2) CSNChicago.com: Jay Cutler has obviously been the primary target of fan (and even media) scrutiny with every move he makes both on and off the field since he arrived here in 09. In your opinion, do you feel that kind of pressure really does have an adverse effect on his (or any player for the matter) on-field performance?

Pompei: It depends on the individual. Some people are able to let criticism roll off their backs better than others. But nobody can completely tune it out. Cutler seems pretty impervious to what people say about him, and I dont think his performance is affected by it. The impression he gives is he has no concern about what anyone thinks about him. Thats usually not a bad thing, but in his case, he might benefit if he did care a little more about how he is perceived. He needs to understand the position he is in and what he represents as the quarterback of the Chicago Bears.

3) CSNChicago.com: As a father with children involved in youth football, what are your parental concerns on how youth leagues in general are handling the growing and troublesome problem of childhood concussions in the sport?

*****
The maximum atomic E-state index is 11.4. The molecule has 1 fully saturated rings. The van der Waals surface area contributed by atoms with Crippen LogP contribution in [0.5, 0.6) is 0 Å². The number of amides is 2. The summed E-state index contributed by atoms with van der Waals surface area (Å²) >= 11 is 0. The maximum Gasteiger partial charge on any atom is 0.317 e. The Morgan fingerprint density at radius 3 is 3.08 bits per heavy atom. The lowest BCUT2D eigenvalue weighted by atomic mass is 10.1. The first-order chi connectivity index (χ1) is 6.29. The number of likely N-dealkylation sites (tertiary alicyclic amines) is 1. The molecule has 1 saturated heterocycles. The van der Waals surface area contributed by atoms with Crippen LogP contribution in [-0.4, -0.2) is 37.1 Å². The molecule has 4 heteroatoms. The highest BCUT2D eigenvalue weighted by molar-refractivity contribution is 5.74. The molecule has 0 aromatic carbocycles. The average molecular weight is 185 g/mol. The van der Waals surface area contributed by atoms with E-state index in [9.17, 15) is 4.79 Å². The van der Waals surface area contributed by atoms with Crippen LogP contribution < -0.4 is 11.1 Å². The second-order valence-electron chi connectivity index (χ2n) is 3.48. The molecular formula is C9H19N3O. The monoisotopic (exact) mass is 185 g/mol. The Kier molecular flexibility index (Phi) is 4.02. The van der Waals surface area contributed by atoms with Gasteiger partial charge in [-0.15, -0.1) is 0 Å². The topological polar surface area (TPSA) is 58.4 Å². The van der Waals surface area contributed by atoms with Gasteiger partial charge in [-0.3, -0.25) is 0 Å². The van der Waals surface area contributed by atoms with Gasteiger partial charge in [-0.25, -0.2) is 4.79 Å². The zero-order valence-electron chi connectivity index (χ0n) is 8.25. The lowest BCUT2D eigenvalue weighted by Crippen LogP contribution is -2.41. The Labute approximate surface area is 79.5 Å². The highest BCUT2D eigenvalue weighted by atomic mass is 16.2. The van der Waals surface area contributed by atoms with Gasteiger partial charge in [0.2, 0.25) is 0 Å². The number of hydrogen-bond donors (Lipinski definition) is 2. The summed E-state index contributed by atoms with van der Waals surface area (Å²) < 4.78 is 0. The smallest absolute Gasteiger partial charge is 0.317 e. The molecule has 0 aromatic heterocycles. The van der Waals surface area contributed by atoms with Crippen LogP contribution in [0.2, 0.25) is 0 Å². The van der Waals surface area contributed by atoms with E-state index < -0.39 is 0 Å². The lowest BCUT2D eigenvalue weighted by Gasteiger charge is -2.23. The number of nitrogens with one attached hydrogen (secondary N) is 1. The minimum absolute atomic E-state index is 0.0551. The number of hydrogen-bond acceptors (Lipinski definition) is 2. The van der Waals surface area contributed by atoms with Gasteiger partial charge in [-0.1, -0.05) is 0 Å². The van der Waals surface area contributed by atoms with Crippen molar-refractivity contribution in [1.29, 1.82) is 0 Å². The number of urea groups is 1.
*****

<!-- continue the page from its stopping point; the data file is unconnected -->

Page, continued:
Pompei: Id be lying if I said I had no concerns. Its been a frequent topic of discussion between my wife and me. But what I tell her, and how I justify my son playing football is that I believe the game never has been safer than it is today. Helmet technology has advanced. Rules have changed so that many high risk collisions have been outlawed. And most important of all, how concussions are treated has changed. Research has shown that the most severe damage is done when a second concussion occurs before the first has healed. Thats why players are forced to sit out now after symptoms. That never was the case in the past. So this is not the same game that Dave Duerson or Andre Waters played. My hope is that 30 years from now, were not going to have anywhere near the number of former players battling the effects of old head injuries that we have today.

Back in the old days, nobody knew anything about brain science. No one was concerned about concussions. They were treated like scratches or bruises. Some of that ignorance still is out there. Brian Urlacher spoke for a lot of players recently when he said if he thought he had a concussion, he would try to conceal it so he could keep playing. His commitment and toughness is admirable in an old school way. But that mentality has to stop, and I think it is stopping with young players. I know I have told my son that if he feels any potential symptomsdizziness, fogginess, headache, ringing ears or nauseahe needs to come out of the game and be treated. Players of Urlachers generation never were told that when they were kids. Hopefully coaches get this now too. If I thought my son had a meathead for a coach who wouldnt treat concussion symptoms properly, I wouldnt allow him to play for him.

4) CSNChicago.com: The sports media world lost a giant recently with the passing of Chicago Tribune & Sports Writers on TV legend Bill Jauss. As someone who has known Jauss for so many years, what is your fondest personal memory of this brilliant mediapublic-savvy sports journalist?